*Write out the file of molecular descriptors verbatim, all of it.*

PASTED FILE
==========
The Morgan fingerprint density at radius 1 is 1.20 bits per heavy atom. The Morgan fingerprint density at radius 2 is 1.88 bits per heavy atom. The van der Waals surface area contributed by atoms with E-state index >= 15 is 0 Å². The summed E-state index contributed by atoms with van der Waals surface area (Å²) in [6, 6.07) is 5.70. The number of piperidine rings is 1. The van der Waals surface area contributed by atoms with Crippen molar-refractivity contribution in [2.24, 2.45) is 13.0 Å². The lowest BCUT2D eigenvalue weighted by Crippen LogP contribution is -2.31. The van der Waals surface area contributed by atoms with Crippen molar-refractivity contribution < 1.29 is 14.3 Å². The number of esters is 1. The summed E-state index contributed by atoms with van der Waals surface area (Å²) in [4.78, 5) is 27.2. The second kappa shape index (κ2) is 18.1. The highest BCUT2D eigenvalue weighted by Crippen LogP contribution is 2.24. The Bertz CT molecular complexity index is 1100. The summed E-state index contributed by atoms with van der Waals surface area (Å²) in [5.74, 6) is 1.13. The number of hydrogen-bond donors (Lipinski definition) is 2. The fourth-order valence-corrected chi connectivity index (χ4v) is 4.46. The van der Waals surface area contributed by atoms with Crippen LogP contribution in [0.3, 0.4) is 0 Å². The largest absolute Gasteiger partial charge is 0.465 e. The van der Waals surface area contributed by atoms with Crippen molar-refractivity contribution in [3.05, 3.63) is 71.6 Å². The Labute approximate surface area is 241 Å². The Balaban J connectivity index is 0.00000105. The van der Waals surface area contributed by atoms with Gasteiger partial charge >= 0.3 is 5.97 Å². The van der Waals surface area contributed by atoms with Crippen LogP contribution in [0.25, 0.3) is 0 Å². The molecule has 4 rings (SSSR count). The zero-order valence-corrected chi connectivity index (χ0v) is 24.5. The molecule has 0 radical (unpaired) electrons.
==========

The Morgan fingerprint density at radius 1 is 1.20 bits per heavy atom. The Morgan fingerprint density at radius 2 is 1.88 bits per heavy atom. The van der Waals surface area contributed by atoms with E-state index >= 15 is 0 Å². The summed E-state index contributed by atoms with van der Waals surface area (Å²) in [6, 6.07) is 5.70. The number of piperidine rings is 1. The van der Waals surface area contributed by atoms with Crippen molar-refractivity contribution in [2.24, 2.45) is 13.0 Å². The lowest BCUT2D eigenvalue weighted by Crippen LogP contribution is -2.31. The van der Waals surface area contributed by atoms with Crippen molar-refractivity contribution < 1.29 is 14.3 Å². The number of esters is 1. The summed E-state index contributed by atoms with van der Waals surface area (Å²) in [4.78, 5) is 27.2. The second kappa shape index (κ2) is 18.1. The highest BCUT2D eigenvalue weighted by Crippen LogP contribution is 2.24. The Bertz CT molecular complexity index is 1100. The summed E-state index contributed by atoms with van der Waals surface area (Å²) in [5.74, 6) is 1.13. The number of hydrogen-bond donors (Lipinski definition) is 2. The fourth-order valence-corrected chi connectivity index (χ4v) is 4.46. The van der Waals surface area contributed by atoms with Crippen LogP contribution in [0.3, 0.4) is 0 Å². The largest absolute Gasteiger partial charge is 0.465 e. The van der Waals surface area contributed by atoms with Crippen molar-refractivity contribution in [3.05, 3.63) is 71.6 Å². The Labute approximate surface area is 241 Å². The Balaban J connectivity index is 0.00000105. The van der Waals surface area contributed by atoms with Gasteiger partial charge >= 0.3 is 5.97 Å². The van der Waals surface area contributed by atoms with Crippen LogP contribution in [0.25, 0.3) is 0 Å². The molecule has 4 rings (SSSR count). The zero-order valence-corrected chi connectivity index (χ0v) is 24.5. The molecule has 0 radical (unpaired) electrons.